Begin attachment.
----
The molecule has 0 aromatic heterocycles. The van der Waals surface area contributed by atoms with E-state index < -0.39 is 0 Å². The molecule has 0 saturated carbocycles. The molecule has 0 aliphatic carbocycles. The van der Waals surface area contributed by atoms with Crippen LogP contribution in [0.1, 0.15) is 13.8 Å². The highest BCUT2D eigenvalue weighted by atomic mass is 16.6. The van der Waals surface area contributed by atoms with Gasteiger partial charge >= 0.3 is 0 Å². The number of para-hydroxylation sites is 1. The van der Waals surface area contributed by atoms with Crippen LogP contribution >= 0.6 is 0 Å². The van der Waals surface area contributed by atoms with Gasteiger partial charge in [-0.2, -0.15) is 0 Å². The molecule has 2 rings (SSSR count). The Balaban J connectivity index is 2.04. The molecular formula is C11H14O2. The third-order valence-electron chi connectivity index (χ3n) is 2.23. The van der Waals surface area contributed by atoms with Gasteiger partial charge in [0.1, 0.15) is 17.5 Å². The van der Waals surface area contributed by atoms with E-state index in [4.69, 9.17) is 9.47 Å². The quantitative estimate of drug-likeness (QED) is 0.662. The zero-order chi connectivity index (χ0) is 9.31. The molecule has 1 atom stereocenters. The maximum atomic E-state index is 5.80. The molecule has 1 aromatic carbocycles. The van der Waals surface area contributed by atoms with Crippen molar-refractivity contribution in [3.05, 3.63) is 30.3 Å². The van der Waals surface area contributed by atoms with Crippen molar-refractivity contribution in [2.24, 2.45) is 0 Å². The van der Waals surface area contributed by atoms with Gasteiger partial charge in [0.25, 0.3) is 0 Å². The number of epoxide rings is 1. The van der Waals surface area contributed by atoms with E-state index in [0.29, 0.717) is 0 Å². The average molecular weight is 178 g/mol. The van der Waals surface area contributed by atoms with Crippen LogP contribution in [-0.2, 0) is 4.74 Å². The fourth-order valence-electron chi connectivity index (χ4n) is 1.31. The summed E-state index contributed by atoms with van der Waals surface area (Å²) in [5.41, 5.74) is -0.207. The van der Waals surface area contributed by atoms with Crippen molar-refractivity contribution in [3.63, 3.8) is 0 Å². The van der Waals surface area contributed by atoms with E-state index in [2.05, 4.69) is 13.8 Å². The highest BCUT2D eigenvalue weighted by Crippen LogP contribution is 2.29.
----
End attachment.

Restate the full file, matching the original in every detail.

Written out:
The molecule has 0 aromatic heterocycles. The van der Waals surface area contributed by atoms with E-state index < -0.39 is 0 Å². The molecule has 0 saturated carbocycles. The molecule has 0 aliphatic carbocycles. The van der Waals surface area contributed by atoms with Crippen LogP contribution in [0.1, 0.15) is 13.8 Å². The highest BCUT2D eigenvalue weighted by atomic mass is 16.6. The van der Waals surface area contributed by atoms with Gasteiger partial charge >= 0.3 is 0 Å². The number of para-hydroxylation sites is 1. The van der Waals surface area contributed by atoms with Crippen LogP contribution >= 0.6 is 0 Å². The van der Waals surface area contributed by atoms with Gasteiger partial charge in [-0.2, -0.15) is 0 Å². The molecule has 2 rings (SSSR count). The Balaban J connectivity index is 2.04. The molecular formula is C11H14O2. The third-order valence-electron chi connectivity index (χ3n) is 2.23. The van der Waals surface area contributed by atoms with Gasteiger partial charge in [0.1, 0.15) is 17.5 Å². The van der Waals surface area contributed by atoms with E-state index in [4.69, 9.17) is 9.47 Å². The quantitative estimate of drug-likeness (QED) is 0.662. The zero-order chi connectivity index (χ0) is 9.31. The molecule has 1 atom stereocenters. The maximum atomic E-state index is 5.80. The molecule has 1 aromatic carbocycles. The van der Waals surface area contributed by atoms with Crippen molar-refractivity contribution in [3.05, 3.63) is 30.3 Å². The van der Waals surface area contributed by atoms with Crippen molar-refractivity contribution in [2.24, 2.45) is 0 Å². The van der Waals surface area contributed by atoms with Gasteiger partial charge in [0.25, 0.3) is 0 Å². The number of epoxide rings is 1. The van der Waals surface area contributed by atoms with E-state index in [0.29, 0.717) is 0 Å². The average molecular weight is 178 g/mol. The van der Waals surface area contributed by atoms with Crippen LogP contribution in [-0.2, 0) is 4.74 Å². The fourth-order valence-electron chi connectivity index (χ4n) is 1.31. The summed E-state index contributed by atoms with van der Waals surface area (Å²) in [5.41, 5.74) is -0.207. The van der Waals surface area contributed by atoms with Crippen molar-refractivity contribution in [3.63, 3.8) is 0 Å². The van der Waals surface area contributed by atoms with E-state index in [2.05, 4.69) is 13.8 Å². The highest BCUT2D eigenvalue weighted by Crippen LogP contribution is 2.29.